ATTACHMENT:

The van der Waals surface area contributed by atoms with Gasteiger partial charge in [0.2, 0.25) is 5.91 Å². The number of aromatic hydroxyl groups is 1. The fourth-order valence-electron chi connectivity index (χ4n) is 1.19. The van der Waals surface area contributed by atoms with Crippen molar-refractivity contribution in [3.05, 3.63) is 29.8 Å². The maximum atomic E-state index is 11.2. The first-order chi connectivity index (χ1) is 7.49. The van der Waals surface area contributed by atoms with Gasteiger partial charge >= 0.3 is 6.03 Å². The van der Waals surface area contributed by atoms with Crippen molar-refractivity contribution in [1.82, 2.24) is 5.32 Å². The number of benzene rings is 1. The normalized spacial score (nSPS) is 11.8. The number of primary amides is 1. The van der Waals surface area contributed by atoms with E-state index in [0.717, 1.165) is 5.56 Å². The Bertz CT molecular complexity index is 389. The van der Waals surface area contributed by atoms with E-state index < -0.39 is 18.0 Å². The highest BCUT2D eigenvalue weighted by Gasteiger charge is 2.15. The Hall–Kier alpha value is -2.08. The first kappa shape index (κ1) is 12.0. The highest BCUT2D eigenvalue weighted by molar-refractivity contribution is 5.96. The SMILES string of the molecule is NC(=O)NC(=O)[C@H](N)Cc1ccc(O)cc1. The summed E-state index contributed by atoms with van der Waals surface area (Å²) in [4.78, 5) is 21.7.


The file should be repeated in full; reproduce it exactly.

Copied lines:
The van der Waals surface area contributed by atoms with Gasteiger partial charge in [0.2, 0.25) is 5.91 Å². The number of aromatic hydroxyl groups is 1. The fourth-order valence-electron chi connectivity index (χ4n) is 1.19. The van der Waals surface area contributed by atoms with Crippen molar-refractivity contribution in [3.05, 3.63) is 29.8 Å². The maximum atomic E-state index is 11.2. The first-order chi connectivity index (χ1) is 7.49. The van der Waals surface area contributed by atoms with Gasteiger partial charge >= 0.3 is 6.03 Å². The van der Waals surface area contributed by atoms with Crippen molar-refractivity contribution in [1.82, 2.24) is 5.32 Å². The number of benzene rings is 1. The normalized spacial score (nSPS) is 11.8. The number of primary amides is 1. The van der Waals surface area contributed by atoms with E-state index in [0.717, 1.165) is 5.56 Å². The Bertz CT molecular complexity index is 389. The van der Waals surface area contributed by atoms with E-state index < -0.39 is 18.0 Å². The highest BCUT2D eigenvalue weighted by Gasteiger charge is 2.15. The Hall–Kier alpha value is -2.08. The first kappa shape index (κ1) is 12.0. The highest BCUT2D eigenvalue weighted by molar-refractivity contribution is 5.96. The SMILES string of the molecule is NC(=O)NC(=O)[C@H](N)Cc1ccc(O)cc1. The summed E-state index contributed by atoms with van der Waals surface area (Å²) in [4.78, 5) is 21.7.